How to describe the most difficult-to-pronounce observation tower to hit the United Kingdom? We're not entirely sure!
Designed by renowned artist Anish Kapoor and designer Cecil Balmond of global engineering firm Arup, the ArcelorMittal Orbit is both a functional observation tower and a sculpture. In fact, at 376 feet, it's Britain's tallest sculpture and largest work of public art. Erected to be an everlasting fixture of London's Olympic Park, ArcelorMittal Orbit, like many great works of public art, is polarizing. The tower boasts both fervent admirers and detractors, with the latter camp referring to it as "an enormous wire-mesh fence that has got hopelessly snagged round the bell of a giant French horn" (The Sunday Times) and "a catastrophic collision between two cranes" (The Daily Mail).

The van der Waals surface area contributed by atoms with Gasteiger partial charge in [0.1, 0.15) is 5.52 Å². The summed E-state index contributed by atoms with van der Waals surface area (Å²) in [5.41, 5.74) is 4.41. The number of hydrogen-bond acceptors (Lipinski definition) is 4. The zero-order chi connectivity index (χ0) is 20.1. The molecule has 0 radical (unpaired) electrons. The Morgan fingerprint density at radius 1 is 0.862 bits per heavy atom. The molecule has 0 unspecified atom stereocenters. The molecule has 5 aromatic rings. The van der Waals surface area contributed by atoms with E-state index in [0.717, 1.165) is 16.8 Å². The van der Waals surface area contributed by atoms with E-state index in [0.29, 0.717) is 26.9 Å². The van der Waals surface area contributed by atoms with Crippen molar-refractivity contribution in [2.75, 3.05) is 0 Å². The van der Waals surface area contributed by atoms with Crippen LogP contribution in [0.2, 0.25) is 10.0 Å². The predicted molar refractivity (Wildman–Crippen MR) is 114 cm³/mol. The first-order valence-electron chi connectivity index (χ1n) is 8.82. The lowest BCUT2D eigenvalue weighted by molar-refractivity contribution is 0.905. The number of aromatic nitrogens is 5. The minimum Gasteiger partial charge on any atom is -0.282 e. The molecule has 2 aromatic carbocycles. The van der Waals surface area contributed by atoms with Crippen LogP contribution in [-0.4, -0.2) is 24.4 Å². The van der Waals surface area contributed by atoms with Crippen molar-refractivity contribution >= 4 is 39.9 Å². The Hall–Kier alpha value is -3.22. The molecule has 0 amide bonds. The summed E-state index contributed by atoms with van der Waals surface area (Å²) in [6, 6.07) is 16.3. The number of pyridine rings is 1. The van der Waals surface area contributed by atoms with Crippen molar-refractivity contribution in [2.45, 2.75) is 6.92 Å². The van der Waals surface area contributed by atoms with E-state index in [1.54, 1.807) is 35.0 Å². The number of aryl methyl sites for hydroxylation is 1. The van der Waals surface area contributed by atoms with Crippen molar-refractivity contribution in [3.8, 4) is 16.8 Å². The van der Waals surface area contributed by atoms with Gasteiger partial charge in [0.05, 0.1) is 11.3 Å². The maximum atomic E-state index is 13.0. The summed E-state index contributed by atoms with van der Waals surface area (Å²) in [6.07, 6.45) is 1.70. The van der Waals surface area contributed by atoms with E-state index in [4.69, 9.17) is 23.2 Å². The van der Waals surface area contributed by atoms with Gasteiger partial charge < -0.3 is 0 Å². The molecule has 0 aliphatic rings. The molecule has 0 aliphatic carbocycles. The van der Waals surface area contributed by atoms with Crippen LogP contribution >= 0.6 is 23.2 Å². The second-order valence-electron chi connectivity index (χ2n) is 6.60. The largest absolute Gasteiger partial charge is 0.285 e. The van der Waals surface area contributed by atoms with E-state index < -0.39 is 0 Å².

Constructed from 2,000 metric tons of largely recycled steel (ArcelorMittal is the world's largest steel company), the swooping, swirling structure certainly can't be called boring as there's a lot to do at the tower aside from gawk at it from a distance: abseiling, noshing, after-hour partying, hoofing it down a 455-step staircase and, of course, taking in truly spectacular panoramic views of Olympic Park and the city beyond from the main observation deck.